I surely must apologise for not having written to you these last two or three months, and I must plead excess of work as my excuse. I still receive the Herald regularly each week, for which I tender you my best thanks. Just now we are in the midst of our busiest time, as the Xmas extras need some transporting. If only people at home knew what a rush there is at this time of the year, I guess they would get their parcels off in good time instead of leaving them to the last minute. However much we try to handle the goods with care, it is impossible to deliver the whole of them in perfect order, especially when so many parcels are so poorly packed. I often wonder if the senders and the receivers ever think of the extra work thrown on the Army Service Corps at these times? I guess the majority of them have forgotten there is such a branch of the service. Well, we're right here and ready for as much work as comes along our way. As long as we bring a bit of pleasure to the boys up the line, there is no kick coming from us. Of course we often get sore heads when extra late trips have to be made, but sore heads, wet feet, and every other soldier's complaint are curable by a couple of the renowned No. 9's or an extra large dose of castor oil. I see there have been great things doing in the recruiting line this last week or two, and I can assure you it is most encouraging to us all out here to see so many roll up to swell the ranks. What beats me is why could not they come up before so much pressure was put on them? This is a healthy enough life and full of excitement. As for the danger - well, if your date is up, no matter whether you belong in the Army of "the mothers' own fireside borderers", you cheques will go in. A dugout is certainly not a perfect drawing room, but I guess we have heaps more fun in one then any of the slackers get at home. Think of the beautiful odour of a nice juicy kipper stuck on a piece of stick, frizzling in front of the fire; clouds of smoke from our pipes filled with issue tobacco, and a pint of dope they call "English ale" waiting to be mopped. There's even a great advantage in the mud, which is ankle deep out here. We haven't to clean our boots, and that means less work. Then there's the pleasure derived from the issue of green envelopes. Why, I've seen a single envelope put up by auction that was not knocked down until three "English" beers had been bid for it. Whoever saw an envelope at home bring in so much wealth? Say, Mr Breare, I could go on pointing out the advantages of the Army to the extent of three or four more pages, but I think I have filled up too much of you valuable time already. I keep seeing Charlie Wood, who is stationed about 500 yards from here, and I can tell you he is sure looking well, although he doesn't get much fatter. I wish he would hurry up and give us another variety show, for the last one was "some" success. Well, we are all figuring out Xmas entertainments, and it's a cinch things will not be dull for us out here. Of course we would all like to be at home for the good old times, especially myself, for it was so many years ago since I enjoyed an English Christmas. Still, we're willing to stay out on this job until "the old country" has proved once more that she is still at the top of the roll. Let the peace cranks come out here and we'll soon show them where to get off at. Now, Mr Breare, I'll quit, or you'll get tired of reading this rot. There's no fresh news to relate, although if it was not for the censor I could tell you some good news. You might alter my rank on your list, as we have several Allens in this outfit, and it is bad enough having to wait three, and sometimes four, days for the Herald without chancing a misdeal when the mail is given out. I'll now wish you and yours every happiness this Xmas, and all kinds of good wishes for the coming year. Again thanking you for your great kindness to us lads.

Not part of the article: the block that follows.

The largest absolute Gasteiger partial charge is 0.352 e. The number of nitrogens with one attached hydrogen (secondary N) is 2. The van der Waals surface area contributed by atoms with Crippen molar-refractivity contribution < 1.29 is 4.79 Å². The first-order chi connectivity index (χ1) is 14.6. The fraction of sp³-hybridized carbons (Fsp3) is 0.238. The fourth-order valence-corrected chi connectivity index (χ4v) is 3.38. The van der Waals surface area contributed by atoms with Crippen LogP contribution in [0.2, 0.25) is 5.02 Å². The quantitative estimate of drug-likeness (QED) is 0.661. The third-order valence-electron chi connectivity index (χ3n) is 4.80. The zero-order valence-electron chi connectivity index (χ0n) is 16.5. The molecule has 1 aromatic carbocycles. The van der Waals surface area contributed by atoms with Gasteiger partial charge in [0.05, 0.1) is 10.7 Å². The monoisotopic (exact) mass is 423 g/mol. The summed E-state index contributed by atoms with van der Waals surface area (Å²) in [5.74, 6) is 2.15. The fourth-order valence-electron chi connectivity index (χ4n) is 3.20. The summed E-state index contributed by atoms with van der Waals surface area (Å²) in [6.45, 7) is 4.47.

Harrogate Herald - 8th January 1919

W H Breare letter

I had a visit from my old friend, Sergeant Fred Allen, on Monday, who was accompanied by his brother-in-law, Lieutenant Hamilton, Argyle and Sutherland Regiment, who married Miss Alix Allen, one of the twins. Likewise another old friend looked in, Corporal "Billy" Bell, son of Mr Smith Bell.